Grays are so hot right now, so I wanted to use them to play off the flowers. A darker gray to make the colors pop, but flowers that would also work with white. The new colors are the darker gray, oranges, and purples—colors I don’t normally use. Then there’s color continuity from my previous lines with the blues, aquas, reds, and greens. I spend a lot of time trading colors in and out in a design. I like the colors in a print to have a certain amount of push and pull—green in the red print, orange in the gray/green/aqua print. Those pops of color create interest in quilts.




How does your machine quilting play into your fabric design?
If you look at the swirls and scrolls in the Garden Path print, those are the shapes you use when you’re quilting. Garden Path is actually my favorite print—it looks totally different in the different colors. The red looks like a blender with pops of color.



This collection also includes a panel, which was created as a practice piece for ruler work. Ruler work for machine quilting is super hot right now. The panel works with two different rulers from Westalee—a border set and a feather focus set. You can use either one of those to quilt the panel using the guide. The panel also works really well with the Bernina Q-matic.



The crochet lace print is really wonderful.
I had actually drawn that a while back for another collection and realized it would work well here. It’s a great applique background—it has so much quilting potential too. I think it works well because of the contrast with the other prints. It’s very dominant, yet the boldness works with the rest of the prints.


Tell us about the bug print.
It functions like a dot print. I was playing with a round shape. Because it’s more geometric and the other prints are more scattered, it stands out. Some of the dots are ladybugs. You don’t necessarily focus on the bugs—they’re just design elements.



What about your blenders?
They’re all designs you can easily quilt on. You can move around on those swirls and spirals and do an allover quilt pattern that looks good. I also try to always include a geometric pattern that you can use to crosshatch on.



What about the little flowers?
This print has a 70s feel. It really holds up next to some of the dominant colors in the line. What’s interesting about that print is that if you hold the gray background little floral up to a gray tonal versus a contrasting color, it looks totally different. It functions like a bridge to other prints in unexpected ways.





Can you tell us about your Meadow Dance patterns?
“Meadow Paths” – This is the free quilt pattern available on the website. You can choose any blenders you like and it still works. They all coordinate with the border print, and I really wanted to use that border print here because it has so much contrast and drama to it.

Click here to download the free quilt pattern.

“Meadow Blooms” – I made this quilt with both dark gray and white backgrounds. There’s such high drama from the blocks. What’s interesting is the way the floral is functioning. It’s cut into pieces, but it really unifies the quilt. This is actually a very traditional quilt pattern, and it has great negative space to quilt in.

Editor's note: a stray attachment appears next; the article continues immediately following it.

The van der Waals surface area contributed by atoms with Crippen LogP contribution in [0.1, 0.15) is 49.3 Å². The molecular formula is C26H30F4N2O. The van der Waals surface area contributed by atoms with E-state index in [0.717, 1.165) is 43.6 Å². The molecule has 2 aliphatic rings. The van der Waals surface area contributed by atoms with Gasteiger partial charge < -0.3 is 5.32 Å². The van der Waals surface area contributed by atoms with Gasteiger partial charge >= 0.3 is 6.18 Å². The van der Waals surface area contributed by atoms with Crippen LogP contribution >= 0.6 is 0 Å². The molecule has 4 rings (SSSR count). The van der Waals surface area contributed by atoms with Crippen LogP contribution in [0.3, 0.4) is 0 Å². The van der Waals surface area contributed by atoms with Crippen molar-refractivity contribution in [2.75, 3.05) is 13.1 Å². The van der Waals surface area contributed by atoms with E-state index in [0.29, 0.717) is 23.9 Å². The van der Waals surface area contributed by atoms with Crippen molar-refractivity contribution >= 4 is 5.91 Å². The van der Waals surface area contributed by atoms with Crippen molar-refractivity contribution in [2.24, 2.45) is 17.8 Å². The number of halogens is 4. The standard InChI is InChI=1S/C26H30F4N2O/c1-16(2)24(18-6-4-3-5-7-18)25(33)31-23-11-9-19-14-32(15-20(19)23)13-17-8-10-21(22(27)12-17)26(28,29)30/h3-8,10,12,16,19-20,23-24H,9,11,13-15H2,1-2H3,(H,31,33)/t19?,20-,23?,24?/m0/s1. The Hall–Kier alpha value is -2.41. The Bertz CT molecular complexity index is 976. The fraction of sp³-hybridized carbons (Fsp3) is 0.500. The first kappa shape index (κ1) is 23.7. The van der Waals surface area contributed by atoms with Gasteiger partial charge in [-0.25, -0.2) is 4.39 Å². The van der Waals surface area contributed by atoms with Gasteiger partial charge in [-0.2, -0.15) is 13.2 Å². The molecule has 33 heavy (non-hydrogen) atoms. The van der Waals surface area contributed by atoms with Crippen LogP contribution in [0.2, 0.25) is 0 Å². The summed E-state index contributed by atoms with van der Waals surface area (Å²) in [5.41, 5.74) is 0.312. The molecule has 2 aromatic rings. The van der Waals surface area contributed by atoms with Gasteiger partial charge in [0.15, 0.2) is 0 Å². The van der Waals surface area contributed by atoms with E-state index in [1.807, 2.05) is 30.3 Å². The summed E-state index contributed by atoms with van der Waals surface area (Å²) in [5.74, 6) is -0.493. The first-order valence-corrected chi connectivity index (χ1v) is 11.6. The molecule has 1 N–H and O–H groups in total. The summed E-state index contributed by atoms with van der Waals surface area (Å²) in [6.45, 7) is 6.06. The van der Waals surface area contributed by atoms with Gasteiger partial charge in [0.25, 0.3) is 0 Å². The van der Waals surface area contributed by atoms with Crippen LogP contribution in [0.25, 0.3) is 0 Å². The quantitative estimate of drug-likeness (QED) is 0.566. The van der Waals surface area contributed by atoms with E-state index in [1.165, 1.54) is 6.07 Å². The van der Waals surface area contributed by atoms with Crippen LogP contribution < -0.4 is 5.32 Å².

“Meadow Song” – This is a modern take on a Dresden quilt. It’s a pretty simple one block quilt, and pretty scrappy. It’s great for feathers—modern feathers work even better than traditional on this. I also made this quilt with a blue background, and the blue cools off the hotter colors in the collection.



“Meadowsweet” – This is a traditional applique quilt. It’s basically the flowers in the prints of the fabric line blown up. I used buttons for the flower centers.




“Meadow Minis” – This was designed for quilt as you go—you can easily quilt it on your domestic machine. I give you block instructions on one page and tell you how I quilted it on the other page. Each block is like a little project.


 There's also a coordinating thread collection from Aurifil

And embroidery from OESD!




Click here to see the entire Meadow Dance collection.
Click here to find the free quilt pattern. 
Click here to visit Amanda's website and find her patterns.

We're featuring Meadow Dance in a blog hop this week, so come back!


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Friday, September 15, 2017

Sunshine Garden Virtual Trunk Show

Ready to see what you can make with Cheryl Haynes' Sunshine Garden collection? We're ready to show you! Get ready for some sunflower fun! (If you missed our post about Sunshine Garden, find it here.)

First, there's the free pattern available on our website, which uses the panel with a fantastic star block border:
Click here to download the free quilt pattern.
 Cheryl is offering two patterns for sale on her website:


“Indigo Song” - We have a lot of Indigo bunting birds here in Missouri, and I watch them all the time. We even had some nesting in our birdhouses. They’re very pretty blue birds! I combined the pieced birds with nine-patches, and then used the blue sunflower fabric for the border, plus a little sunflower applique.
Click here to find the pattern.

Here's a table runner version of "Indigo Song."


“Garden Charm” – This is a remake of an existing pattern done up in my Sunshine Garden prints. The design uses charm squares. Of course, I really love the quick fuse sunflower appliques in the corners.
Click here to find the pattern.

And a little extra eye candy...how fabulous is this tuffet, complete with the dimensional sunflower on top!?!

Click here to see the entire Sunshine Garden collection.
Click here to visit Cheryl's website and find her patterns.